The city of Durango and La Plata County, while separate entities, have a reciprocal stake in how the other operates. With overlapping and often changing jurisdictions that result from annexation and growth in general, the city and county share an interest in ensuring that development takes place in a consistent and productive manner that will best contribute to the quality of life and bottom lines of the community in general. The boundary lines, in that effort, are irrelevant.
It is therefore an excellent use of city and county staff and elected officials’ time to craft a series of rules that articulate building standards in areas where that jurisdiction is in flux – now or in the future. These transitional rules are designed to guide development just outside the city limits – specifically, for now, in the Grandview area and parts of La Posta Road near town, though that could expand – where annexation could occur. There is significant incentive for the county to adhere to these rules, and as such, the city seems to have the upper hand in the negotiations. The residents of both jurisdictions win, though.
In exchange for providing needed water to proposed development projects, the city has been able to up the ante when it comes to building standards in these areas just outside city limits. Setbacks, lighting and site design are among the priorities the city has identified in establishing consistency in development, and the county is compelled to require that of those seeking to build in these closely outlying areas. The alternative, at its worst, is no development at all for lack of water. Less dramatic, but still not ideal, is fragmented development that fails to embody a comprehensive look, feel and set of standards that help shape the community’s visual character. In planning for its growth through annexation, the city is compelled to ensure that future additions do not run at cross-purposes to that vision.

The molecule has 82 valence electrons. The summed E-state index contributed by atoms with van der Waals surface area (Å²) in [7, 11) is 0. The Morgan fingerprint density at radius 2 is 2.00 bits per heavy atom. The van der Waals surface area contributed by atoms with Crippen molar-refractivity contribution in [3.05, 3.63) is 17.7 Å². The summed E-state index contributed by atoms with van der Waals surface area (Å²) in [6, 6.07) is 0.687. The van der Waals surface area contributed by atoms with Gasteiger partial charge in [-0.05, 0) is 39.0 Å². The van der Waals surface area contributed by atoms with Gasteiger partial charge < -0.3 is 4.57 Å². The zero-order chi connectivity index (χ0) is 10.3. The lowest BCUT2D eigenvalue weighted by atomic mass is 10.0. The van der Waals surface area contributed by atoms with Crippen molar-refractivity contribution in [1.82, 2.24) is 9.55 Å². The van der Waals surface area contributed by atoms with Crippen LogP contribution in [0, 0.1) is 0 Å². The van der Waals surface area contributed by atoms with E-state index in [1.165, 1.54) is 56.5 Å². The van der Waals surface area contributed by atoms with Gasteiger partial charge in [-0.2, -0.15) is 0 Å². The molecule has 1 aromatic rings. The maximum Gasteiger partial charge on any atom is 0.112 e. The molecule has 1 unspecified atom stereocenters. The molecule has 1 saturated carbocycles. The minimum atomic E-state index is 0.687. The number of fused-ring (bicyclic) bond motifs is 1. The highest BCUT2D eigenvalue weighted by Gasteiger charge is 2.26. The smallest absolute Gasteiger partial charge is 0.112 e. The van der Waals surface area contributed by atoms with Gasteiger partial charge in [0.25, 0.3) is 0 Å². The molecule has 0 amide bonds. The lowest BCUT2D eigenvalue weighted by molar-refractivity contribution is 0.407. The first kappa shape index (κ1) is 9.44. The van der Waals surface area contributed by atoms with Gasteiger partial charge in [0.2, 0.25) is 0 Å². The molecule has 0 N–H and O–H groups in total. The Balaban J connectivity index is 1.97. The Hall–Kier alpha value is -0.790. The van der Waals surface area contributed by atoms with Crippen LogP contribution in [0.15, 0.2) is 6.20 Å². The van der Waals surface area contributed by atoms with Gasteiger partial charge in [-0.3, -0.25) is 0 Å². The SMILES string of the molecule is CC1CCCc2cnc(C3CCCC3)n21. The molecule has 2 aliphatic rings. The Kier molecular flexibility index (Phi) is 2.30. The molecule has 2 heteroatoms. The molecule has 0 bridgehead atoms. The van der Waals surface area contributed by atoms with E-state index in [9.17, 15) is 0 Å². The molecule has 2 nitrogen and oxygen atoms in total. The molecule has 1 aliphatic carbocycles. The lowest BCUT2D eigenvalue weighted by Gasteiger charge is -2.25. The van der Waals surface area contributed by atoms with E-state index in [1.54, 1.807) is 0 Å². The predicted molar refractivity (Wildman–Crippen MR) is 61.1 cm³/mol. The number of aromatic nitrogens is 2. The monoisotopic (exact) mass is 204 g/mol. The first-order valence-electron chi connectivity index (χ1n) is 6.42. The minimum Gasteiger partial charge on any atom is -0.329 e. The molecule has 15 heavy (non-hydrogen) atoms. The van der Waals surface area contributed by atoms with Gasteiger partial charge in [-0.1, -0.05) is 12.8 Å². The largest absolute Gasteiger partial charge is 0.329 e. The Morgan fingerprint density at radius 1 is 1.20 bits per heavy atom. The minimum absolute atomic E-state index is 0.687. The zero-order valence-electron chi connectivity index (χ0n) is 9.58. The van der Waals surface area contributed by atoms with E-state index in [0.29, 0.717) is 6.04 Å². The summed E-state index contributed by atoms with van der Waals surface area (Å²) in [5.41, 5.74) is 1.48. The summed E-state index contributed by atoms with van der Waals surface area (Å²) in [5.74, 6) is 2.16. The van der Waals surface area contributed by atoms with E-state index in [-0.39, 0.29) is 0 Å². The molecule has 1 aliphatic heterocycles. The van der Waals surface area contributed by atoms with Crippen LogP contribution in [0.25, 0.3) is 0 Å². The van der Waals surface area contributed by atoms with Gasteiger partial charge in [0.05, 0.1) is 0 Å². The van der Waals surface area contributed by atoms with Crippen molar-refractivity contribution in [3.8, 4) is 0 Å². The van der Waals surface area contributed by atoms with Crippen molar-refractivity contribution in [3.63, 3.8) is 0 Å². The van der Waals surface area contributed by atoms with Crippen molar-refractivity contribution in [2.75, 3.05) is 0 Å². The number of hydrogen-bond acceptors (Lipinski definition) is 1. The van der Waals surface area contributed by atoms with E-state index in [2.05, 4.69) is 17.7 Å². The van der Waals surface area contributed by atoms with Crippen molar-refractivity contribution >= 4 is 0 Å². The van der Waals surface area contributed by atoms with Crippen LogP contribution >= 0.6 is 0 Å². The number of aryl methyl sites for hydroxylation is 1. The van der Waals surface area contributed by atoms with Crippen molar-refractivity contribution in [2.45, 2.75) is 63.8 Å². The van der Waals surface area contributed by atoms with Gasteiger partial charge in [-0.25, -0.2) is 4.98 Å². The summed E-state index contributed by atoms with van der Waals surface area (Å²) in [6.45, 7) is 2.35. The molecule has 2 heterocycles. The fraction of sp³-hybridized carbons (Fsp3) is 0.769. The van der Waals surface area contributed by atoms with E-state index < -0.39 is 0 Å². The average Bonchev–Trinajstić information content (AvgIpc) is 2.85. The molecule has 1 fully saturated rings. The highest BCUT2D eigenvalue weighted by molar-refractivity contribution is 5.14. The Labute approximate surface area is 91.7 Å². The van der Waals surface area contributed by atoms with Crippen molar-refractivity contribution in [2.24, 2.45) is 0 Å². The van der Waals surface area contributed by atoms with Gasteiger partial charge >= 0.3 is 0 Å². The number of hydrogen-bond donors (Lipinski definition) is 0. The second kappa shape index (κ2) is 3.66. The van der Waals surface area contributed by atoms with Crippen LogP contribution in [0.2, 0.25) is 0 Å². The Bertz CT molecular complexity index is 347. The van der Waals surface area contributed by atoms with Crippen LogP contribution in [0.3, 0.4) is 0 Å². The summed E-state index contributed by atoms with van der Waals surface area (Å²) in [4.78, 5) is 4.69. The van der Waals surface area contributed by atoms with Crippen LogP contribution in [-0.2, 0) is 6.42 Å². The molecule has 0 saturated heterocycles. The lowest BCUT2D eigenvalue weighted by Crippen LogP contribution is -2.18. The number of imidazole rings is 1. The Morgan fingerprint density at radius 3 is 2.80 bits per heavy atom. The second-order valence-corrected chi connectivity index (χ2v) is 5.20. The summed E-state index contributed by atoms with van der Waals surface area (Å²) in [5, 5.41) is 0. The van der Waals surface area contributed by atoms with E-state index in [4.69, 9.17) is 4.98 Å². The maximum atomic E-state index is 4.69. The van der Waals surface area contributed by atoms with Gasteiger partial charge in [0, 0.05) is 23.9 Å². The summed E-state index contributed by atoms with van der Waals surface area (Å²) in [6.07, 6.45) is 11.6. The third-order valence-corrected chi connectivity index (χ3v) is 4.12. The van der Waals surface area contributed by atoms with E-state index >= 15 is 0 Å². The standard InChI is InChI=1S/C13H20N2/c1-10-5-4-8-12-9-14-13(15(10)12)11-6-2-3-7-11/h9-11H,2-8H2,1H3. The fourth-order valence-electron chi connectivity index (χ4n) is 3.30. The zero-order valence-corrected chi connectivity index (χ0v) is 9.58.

Intergovernmental agreements are important exercises in communication, compromise and identifying shared visions and values. The best of these arrangements require all parties to have a clear sense of their own positions and interests in order to protect them in the agreements. The city appears to be clear in its platform; the county less so, at least in the larger sense. The exercise could, however, serve as a reminder to the county of the utility of looking at growth from a broader perspective. Doing so, as the city is showing, gives planners and decisionmakers an opportunity to provide some semblance of certainty of what the future could hold – information that is important to developers specifically and residents in general.
The transitional standards that the city and county are working on are an excellent starting point. All the better if they spur a larger, more comprehensive conversation.